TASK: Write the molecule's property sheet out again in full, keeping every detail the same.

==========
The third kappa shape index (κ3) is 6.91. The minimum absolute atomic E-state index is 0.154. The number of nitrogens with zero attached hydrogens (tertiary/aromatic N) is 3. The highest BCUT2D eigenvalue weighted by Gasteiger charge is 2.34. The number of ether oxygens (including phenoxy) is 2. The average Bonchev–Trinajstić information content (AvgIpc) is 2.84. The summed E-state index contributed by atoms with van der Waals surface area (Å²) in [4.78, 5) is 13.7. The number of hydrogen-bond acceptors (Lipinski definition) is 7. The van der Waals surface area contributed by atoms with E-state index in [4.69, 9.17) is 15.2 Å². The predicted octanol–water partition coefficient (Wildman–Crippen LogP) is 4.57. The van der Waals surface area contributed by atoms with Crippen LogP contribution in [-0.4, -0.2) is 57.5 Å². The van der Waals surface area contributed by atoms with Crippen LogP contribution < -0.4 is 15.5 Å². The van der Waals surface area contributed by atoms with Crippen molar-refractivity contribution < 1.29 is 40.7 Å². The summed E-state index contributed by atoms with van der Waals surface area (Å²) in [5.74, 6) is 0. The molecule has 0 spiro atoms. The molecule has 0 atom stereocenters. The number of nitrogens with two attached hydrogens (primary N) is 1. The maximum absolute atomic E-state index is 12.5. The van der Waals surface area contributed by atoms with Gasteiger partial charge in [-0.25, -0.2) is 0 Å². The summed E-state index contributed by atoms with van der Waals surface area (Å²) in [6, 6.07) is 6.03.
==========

The third kappa shape index (κ3) is 6.91. The minimum absolute atomic E-state index is 0.154. The number of nitrogens with zero attached hydrogens (tertiary/aromatic N) is 3. The highest BCUT2D eigenvalue weighted by Gasteiger charge is 2.34. The number of ether oxygens (including phenoxy) is 2. The average Bonchev–Trinajstić information content (AvgIpc) is 2.84. The summed E-state index contributed by atoms with van der Waals surface area (Å²) in [4.78, 5) is 13.7. The number of hydrogen-bond acceptors (Lipinski definition) is 7. The van der Waals surface area contributed by atoms with E-state index in [4.69, 9.17) is 15.2 Å². The predicted octanol–water partition coefficient (Wildman–Crippen LogP) is 4.57. The van der Waals surface area contributed by atoms with Crippen LogP contribution in [-0.4, -0.2) is 57.5 Å². The van der Waals surface area contributed by atoms with Crippen LogP contribution < -0.4 is 15.5 Å². The van der Waals surface area contributed by atoms with Crippen molar-refractivity contribution < 1.29 is 40.7 Å². The summed E-state index contributed by atoms with van der Waals surface area (Å²) in [5.74, 6) is 0. The molecule has 0 spiro atoms. The molecule has 0 atom stereocenters. The number of nitrogens with two attached hydrogens (primary N) is 1. The maximum absolute atomic E-state index is 12.5. The van der Waals surface area contributed by atoms with Gasteiger partial charge in [-0.25, -0.2) is 0 Å². The summed E-state index contributed by atoms with van der Waals surface area (Å²) in [6, 6.07) is 6.03.